YouthCity and Liberty Park Farmers Market
From farm to table … to YouTube. That’s what students at YouthCity’s summer and after school program have started through an ongoing partnership with neighboring Liberty Park Farmers Market.
“With the farmers market so close, it just made sense to use it as a learning opportunity,” says John Lyman, program manager for YouthCity in Liberty Park, one of five locations for the Salt Lake City government program.
Hands on YouTube
Last summer, the YouthCity students, ages 8-14, began venturing to the Liberty Park Farmers Market. Students interviewed the farmers, makers and market organizers on camera about their work and then shared their findings on social media, including YouthCity’s YouTube channel. The students also took produce from the market back to the YouthCity building in the park to experiment with healthy cooking in a format reminiscent of the TV show “Chopped.”
“One of the things that I value and want is for kids, as they’re growing up in this world of exponential technology, to be content creators, not just content consumers,” explains Lyman. “We started messing around with live streaming. We discovered through trial and error…a really easy way to produce live content similar to the things that I was watching when I was growing up on PBS, like “3-2-1 Contact”—kids teaching stuff to kids.”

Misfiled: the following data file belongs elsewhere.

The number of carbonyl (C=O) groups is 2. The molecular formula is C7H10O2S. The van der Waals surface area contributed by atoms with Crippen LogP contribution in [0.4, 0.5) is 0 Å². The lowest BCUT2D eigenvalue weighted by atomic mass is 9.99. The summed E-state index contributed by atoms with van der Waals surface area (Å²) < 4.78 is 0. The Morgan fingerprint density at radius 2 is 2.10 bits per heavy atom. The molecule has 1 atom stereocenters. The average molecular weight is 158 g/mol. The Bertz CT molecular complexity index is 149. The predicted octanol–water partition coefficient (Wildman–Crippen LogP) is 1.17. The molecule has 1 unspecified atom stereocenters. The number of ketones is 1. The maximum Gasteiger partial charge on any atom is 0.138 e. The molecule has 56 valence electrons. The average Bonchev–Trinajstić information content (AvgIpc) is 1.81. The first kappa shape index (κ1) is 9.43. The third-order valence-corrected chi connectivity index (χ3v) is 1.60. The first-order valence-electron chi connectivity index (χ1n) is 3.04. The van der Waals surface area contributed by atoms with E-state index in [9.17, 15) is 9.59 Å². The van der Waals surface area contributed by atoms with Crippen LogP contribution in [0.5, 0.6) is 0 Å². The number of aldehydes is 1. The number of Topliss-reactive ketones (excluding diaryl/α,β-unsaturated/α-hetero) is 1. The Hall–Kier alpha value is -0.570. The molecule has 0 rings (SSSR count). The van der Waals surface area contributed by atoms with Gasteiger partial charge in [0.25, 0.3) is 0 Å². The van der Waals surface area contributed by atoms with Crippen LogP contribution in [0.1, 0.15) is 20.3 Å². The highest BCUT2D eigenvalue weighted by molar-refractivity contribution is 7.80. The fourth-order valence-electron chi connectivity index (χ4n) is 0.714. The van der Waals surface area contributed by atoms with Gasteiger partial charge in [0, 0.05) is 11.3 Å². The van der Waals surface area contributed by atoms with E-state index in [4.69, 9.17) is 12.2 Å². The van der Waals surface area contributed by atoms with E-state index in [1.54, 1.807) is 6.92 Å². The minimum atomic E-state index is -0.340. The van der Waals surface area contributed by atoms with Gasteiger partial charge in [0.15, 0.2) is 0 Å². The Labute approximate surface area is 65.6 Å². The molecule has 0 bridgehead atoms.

Lyman has seen both their confidence speaking on camera and familiarity with farm-fresh produce grow with each broadcast and visit to the market.
A Healthy Education
“On Fridays, at the end of the day, parents come and pick up the kids, not at the building, but at the market, because it’s a way to get them there and stay there,” says Lyman.
It’s a culture that’s in line with Liberty Park Farmers Market’s own mission of building relationships and educating all ages on healthy eating. Their Market Buds program provides kid-friendly activities designed to engage kids under 12 in the local food system, and an opportunity to earn Produce Bucks—vouchers for fruits and vegetables sponsored by the Intermountain LDS Hospital.
“When it comes to healthy eating for kids, the Liberty Park Market builds an important connection beyond the food,” says Annette Shade-Accarrino, a market organizer. “More than the food, the Liberty Park Market is about community. Our focus at the market is about getting to know our local food friends—the farmers who grow our food; the neighbors who shop there; and the fresh foods that the changing seasons bring.”
Thanks to a $25,000 grant from National Recreation and Park Association, through their “Commit to Health” campaign, YouthCity was able to take additional steps to increase healthy eating opportunities for its students. At the Liberty Park location, that meant a new kitchen with increased cooking capabilities for the students.
It also brought about the Healthy Harvest event, which celebrated its second season on Aug. 30. All five YouthCity locations and their families got together for a cooking competition using produce from the farmers market.
The NRPA has since awarded YouthCity a gold standard for its work with the farmers market.
“It’s amazing for me to see their excitement about eating healthy food when they have access to it; they are taught how to prepare it and when they are given the resources to try new things,” says Lyman.
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